Flash Back: A Woman of Substance; Josephine Butler Fought to Improve the Life of Women in 19th Century Liverpool. Peter Grant Reports on Celebrations of the Radical Campaigner

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Byline: Peter Grant

WHEN social reformer Josephine Butler set to work transforming conditions for the city way back in the late 1800s, little did she know the legacy she would leave behind.

Now, 100 years after her death, the revolutionary social reformer's life and work is to be celebrated with an exhibition held at both Liverpool Cathedral and Liverpool University this Saturday, organised by the Josephine Butler Memorial Trust.

But who was Josephine Butler - and why is she held in such high esteem as Eleanor Rathbone and Margaret Simey?

"Josephine Elizabeth Grey was a much-travelled, hard-working and formidable woman," says Katie Cooper, the University of Liverpool's Special Collections librarian, who has put together a stunning collection of Josephine Butler memorabilia.

She was born in 1828 - the daughter of a wealthy Northumbrian landowner. In 1852 she married the inspirational George Butler, a man with similar views and attitudes.

Living in Oxford, and then Cheltenham, the Butlers had four children - the youngest of whom died at the age of five, falling from the banisters at the top of their stairs in front of her distraught parents.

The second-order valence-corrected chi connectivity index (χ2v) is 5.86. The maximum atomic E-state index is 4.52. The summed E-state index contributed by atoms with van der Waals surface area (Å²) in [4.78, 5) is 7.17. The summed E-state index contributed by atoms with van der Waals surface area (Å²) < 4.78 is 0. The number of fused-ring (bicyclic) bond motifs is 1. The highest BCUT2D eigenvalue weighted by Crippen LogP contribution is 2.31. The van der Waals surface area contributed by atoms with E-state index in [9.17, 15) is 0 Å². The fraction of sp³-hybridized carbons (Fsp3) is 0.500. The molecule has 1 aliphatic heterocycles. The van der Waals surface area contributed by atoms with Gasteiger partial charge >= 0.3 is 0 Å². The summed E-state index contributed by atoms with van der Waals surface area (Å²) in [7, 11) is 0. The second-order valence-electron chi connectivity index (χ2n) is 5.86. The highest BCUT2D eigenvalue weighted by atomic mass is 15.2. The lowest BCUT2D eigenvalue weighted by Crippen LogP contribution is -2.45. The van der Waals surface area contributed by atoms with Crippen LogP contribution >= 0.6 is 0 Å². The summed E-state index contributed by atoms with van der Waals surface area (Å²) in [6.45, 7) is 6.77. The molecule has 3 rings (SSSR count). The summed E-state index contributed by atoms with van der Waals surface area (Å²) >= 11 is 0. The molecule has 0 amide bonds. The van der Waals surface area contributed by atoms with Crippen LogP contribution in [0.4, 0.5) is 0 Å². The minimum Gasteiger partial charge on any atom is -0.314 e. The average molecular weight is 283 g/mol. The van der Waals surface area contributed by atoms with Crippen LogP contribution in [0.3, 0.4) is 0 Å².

The family moved to Liverpool where George (by then ordained in the Church of England) had been appointed headmaster of Liverpool College.

It was here Josephine began her social campaigning.

Marian Pope, chair of the Josephine Butler Memorial Trust says: "After arriving in the city, Josephine visited a workhouse where there were hundreds of women and girls working in huge, damp cellars picking 'oakum' rope fibres.

"The conditions were dreadful, but the women were driven there by hunger and destitution - and for many it was the only alternative to prostitution."

Josephine rescued many young girls from the workhouse, taking some into her home before setting up her own refuge.

Josephine also wanted to tackle the roots of sexual inequality and campaigned for better educational provision for women, persuading Cambridge University to admit women and to set up Newnham College exclusively for women.

Adds Marian: "Perhaps Josephine Butler is best remembered for her active involvement in the campaign to repeal the Contagious Diseases Acts.

"These laws sought to control sexually transmitted diseases which were widespread in the army and navy. …